Charlie Dalin and Yann Eliès on their 60ft monohull, Apivia, have won the IMOCA class of the 14th edition of the Transat Jacques Vabre Normandie Le Havre after crossing the line in the Bay of All Saints in Salvador de Bahia on Sunday, November 10, 2019 at 00:23:00 (UTC ), 13 days 12 hours 8 minutes and 0 seconds after leaving Le Havre, France – Dalin’s home town – on Sunday, October 27 at 12:15 (UTC)
Apivia covered the theoretical course of 4,350 miles at an average speed of 13.42 knots, but actually sailed 5,061.85 miles at an average speed of 15.62 knots.
Despite the far less sympathetic conditions for this edition, they were only four hours outside the record set by Jean-Pierre Dick and Dalin’s co-skipper this year, Yann Eliès, (13 days 7 hours 36 minutes and 46 seconds).
Eliès, 45, joins elite company with his third victory in the Transat Jacques Vabre Normandie Le Havre, and retains his title having won the IMOCA in 2017. He won on a different platform, the Multi50 in 2013. It was his sixth edition overall.
For Dalin, the victory will be even sweeter. Born and raised on the waters around Le Havre, it quite possible that one of the thousands of young children introduced to an optimist by the Normandy Sailing League in the ten days before the start will go on to emulate him.
Apivia was not the great favourite, but some smart pundits favoured them pointing out they were a proven team having finished third together in the IMOCA in 2015 – Dalin’s only previous Transat Jacques Vabre. They were quietly confident at the start and they had one of only five latest generation foilers on the start line. The only thing against them was that they launched it in August and Charal had a year more to get to know their knew steed.
After a cautious start, Apivia were part of big pack in the Channel, all pushing hard. As they passed the first depression, they tacked south with a group led by Initiatives-Cœur. Charal took the lead but hesitated and adjusted course at Cape Finisterre, while a group of five IMOCA, including Hugo Boss, invested heavily in the west. The dividend they were looking for was completely lost in the inflation of a ridge of high pressure bubbling up four days later.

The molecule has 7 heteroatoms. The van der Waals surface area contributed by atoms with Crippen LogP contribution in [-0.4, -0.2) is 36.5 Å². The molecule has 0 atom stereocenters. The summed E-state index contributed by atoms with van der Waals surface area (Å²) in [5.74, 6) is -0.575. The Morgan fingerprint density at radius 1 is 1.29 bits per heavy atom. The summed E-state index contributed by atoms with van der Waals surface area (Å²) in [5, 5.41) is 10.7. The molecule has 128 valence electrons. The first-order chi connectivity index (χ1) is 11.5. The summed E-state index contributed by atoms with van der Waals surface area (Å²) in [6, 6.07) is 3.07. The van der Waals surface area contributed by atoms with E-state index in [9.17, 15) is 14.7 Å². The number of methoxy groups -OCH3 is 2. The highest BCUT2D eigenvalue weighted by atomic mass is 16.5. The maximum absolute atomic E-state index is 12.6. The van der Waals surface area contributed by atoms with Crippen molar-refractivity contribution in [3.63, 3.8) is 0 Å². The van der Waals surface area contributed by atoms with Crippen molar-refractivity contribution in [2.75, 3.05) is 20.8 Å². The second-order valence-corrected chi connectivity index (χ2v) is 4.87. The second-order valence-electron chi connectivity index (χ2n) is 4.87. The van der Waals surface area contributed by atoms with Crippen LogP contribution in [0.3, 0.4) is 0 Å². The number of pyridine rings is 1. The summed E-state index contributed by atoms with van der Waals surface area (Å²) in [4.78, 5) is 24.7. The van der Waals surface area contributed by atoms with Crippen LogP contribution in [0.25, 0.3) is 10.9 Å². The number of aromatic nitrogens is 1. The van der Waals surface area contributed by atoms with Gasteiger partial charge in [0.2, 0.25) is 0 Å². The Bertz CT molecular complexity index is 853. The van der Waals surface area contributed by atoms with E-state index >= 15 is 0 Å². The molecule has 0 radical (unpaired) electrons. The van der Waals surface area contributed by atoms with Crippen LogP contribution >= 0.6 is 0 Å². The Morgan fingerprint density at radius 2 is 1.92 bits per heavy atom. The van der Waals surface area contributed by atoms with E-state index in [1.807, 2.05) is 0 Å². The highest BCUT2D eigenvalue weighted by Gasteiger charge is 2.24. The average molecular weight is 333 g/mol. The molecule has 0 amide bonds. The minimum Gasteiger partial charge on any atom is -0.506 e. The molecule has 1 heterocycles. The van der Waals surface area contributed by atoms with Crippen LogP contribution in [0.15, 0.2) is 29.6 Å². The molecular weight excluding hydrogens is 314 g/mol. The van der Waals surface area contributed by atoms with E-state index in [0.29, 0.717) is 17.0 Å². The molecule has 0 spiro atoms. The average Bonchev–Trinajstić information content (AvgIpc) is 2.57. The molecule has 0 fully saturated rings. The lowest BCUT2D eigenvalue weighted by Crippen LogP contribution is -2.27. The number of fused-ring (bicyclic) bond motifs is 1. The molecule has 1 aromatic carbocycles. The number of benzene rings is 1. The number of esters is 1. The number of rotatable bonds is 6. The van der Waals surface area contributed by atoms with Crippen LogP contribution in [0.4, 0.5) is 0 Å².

On October 30 at 19:00 UTC, Apivia took the lead of the race among the southern group. Upwind, the Verdier-designed boat, seemed to be very fast and dug out a small lead at the approach to the high-pressure ridge around Gibraltar. On November 1, at the end of the morning, Apivia sent an incredible video. It showed the black hunter, Charal, rolling flying over the top of them, apparently three knots faster in the light conditions that the Charal is particularly fond of. It was confident and generous to send the video, but did it show the vulnerability of Apivia at the entry to the northeast trade winds?
Charal had seized the lead and seemed to be remorselessly extending it. Apivia’s position seemed precarious as they entered the Doldrums with 11th Hour Racing having chased them down in the trade winds and drawn almost level.
But the Doldrums changed everything. Charal’s lead peaked at 120 miles on November 5 at 11:00 (UTC). Nobody could imagine at this time the worst-case scenario waiting for the black foiler. Charlie Dalin and Yann Eliès had the intuition and knowledge to shift 50 miles to the east. They were barely stopped as Charal stalled for days. Apivia emerged on November 7, already making 15 knots. The second-placed boat was no longer Charal but Banque Populaire, 225 miles behind. The Doldrums had cost Charal over 400 miles.
After that the only boat that could prevent their victory were the fishing boats off the coast of north-east Brazil. Just 72 miles from the line, Dalin said it was not their style to announce their victory and that they were still in “Transatlantic mode” enjoying beautiful day’s sailing on smooth water. Nothing was being taken for granted but for the last 1,000 miles they were literally coasting to victory.